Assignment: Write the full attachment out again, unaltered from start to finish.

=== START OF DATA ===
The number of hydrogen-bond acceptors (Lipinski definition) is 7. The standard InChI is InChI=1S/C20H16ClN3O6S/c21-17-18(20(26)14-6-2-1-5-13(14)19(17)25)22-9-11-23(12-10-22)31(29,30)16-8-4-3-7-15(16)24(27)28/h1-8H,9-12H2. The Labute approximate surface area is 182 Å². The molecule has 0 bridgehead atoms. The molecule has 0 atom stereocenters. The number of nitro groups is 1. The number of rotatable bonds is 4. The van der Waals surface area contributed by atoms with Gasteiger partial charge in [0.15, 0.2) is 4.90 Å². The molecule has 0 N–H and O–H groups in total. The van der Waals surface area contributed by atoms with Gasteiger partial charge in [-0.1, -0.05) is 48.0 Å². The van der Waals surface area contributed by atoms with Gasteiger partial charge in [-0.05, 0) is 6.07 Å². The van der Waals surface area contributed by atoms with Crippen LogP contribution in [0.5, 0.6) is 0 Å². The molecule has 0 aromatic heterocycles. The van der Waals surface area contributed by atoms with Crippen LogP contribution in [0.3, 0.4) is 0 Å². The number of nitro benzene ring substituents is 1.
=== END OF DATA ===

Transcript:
The number of hydrogen-bond acceptors (Lipinski definition) is 7. The standard InChI is InChI=1S/C20H16ClN3O6S/c21-17-18(20(26)14-6-2-1-5-13(14)19(17)25)22-9-11-23(12-10-22)31(29,30)16-8-4-3-7-15(16)24(27)28/h1-8H,9-12H2. The Labute approximate surface area is 182 Å². The molecule has 0 bridgehead atoms. The molecule has 0 atom stereocenters. The number of nitro groups is 1. The number of rotatable bonds is 4. The van der Waals surface area contributed by atoms with Gasteiger partial charge in [0.15, 0.2) is 4.90 Å². The molecule has 0 N–H and O–H groups in total. The van der Waals surface area contributed by atoms with Gasteiger partial charge in [-0.1, -0.05) is 48.0 Å². The van der Waals surface area contributed by atoms with Gasteiger partial charge in [-0.05, 0) is 6.07 Å². The van der Waals surface area contributed by atoms with Crippen LogP contribution in [0.5, 0.6) is 0 Å². The molecule has 0 aromatic heterocycles. The van der Waals surface area contributed by atoms with Crippen LogP contribution in [0.3, 0.4) is 0 Å². The number of nitro benzene ring substituents is 1.